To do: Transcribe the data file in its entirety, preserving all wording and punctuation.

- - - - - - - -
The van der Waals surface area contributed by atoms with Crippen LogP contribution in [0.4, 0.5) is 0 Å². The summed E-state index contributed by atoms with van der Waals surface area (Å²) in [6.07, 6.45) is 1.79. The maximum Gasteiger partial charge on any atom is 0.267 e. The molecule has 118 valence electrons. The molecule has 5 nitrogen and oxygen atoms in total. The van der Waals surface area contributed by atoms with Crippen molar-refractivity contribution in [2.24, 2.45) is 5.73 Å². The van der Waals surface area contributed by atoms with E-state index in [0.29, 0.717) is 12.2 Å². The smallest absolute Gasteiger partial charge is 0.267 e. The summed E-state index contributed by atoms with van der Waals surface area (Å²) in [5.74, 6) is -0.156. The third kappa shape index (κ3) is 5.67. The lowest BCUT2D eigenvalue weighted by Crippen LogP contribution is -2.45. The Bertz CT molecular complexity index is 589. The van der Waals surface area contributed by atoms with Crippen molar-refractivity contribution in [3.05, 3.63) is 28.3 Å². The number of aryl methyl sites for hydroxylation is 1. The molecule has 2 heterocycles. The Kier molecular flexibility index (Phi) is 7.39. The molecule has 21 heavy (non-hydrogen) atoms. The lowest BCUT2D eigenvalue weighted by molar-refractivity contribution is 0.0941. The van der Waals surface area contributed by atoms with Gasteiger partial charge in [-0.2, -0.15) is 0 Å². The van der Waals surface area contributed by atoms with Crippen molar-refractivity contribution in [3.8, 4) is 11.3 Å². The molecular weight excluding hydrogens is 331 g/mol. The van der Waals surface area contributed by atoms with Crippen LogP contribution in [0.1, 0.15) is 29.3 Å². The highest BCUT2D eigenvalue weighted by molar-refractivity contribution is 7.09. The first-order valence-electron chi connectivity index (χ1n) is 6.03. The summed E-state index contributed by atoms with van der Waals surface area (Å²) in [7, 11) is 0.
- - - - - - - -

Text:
The van der Waals surface area contributed by atoms with Crippen LogP contribution in [0.4, 0.5) is 0 Å². The summed E-state index contributed by atoms with van der Waals surface area (Å²) in [6.07, 6.45) is 1.79. The maximum Gasteiger partial charge on any atom is 0.267 e. The molecule has 118 valence electrons. The molecule has 5 nitrogen and oxygen atoms in total. The van der Waals surface area contributed by atoms with Crippen molar-refractivity contribution in [2.24, 2.45) is 5.73 Å². The van der Waals surface area contributed by atoms with E-state index in [0.29, 0.717) is 12.2 Å². The smallest absolute Gasteiger partial charge is 0.267 e. The summed E-state index contributed by atoms with van der Waals surface area (Å²) in [5.74, 6) is -0.156. The third kappa shape index (κ3) is 5.67. The lowest BCUT2D eigenvalue weighted by Crippen LogP contribution is -2.45. The Bertz CT molecular complexity index is 589. The van der Waals surface area contributed by atoms with Crippen molar-refractivity contribution in [3.05, 3.63) is 28.3 Å². The number of aryl methyl sites for hydroxylation is 1. The molecule has 2 heterocycles. The Kier molecular flexibility index (Phi) is 7.39. The molecule has 21 heavy (non-hydrogen) atoms. The lowest BCUT2D eigenvalue weighted by molar-refractivity contribution is 0.0941. The van der Waals surface area contributed by atoms with Gasteiger partial charge in [-0.2, -0.15) is 0 Å². The van der Waals surface area contributed by atoms with Crippen molar-refractivity contribution in [3.8, 4) is 11.3 Å². The molecular weight excluding hydrogens is 331 g/mol. The van der Waals surface area contributed by atoms with Crippen LogP contribution in [0.1, 0.15) is 29.3 Å². The highest BCUT2D eigenvalue weighted by molar-refractivity contribution is 7.09. The first-order valence-electron chi connectivity index (χ1n) is 6.03. The summed E-state index contributed by atoms with van der Waals surface area (Å²) in [7, 11) is 0.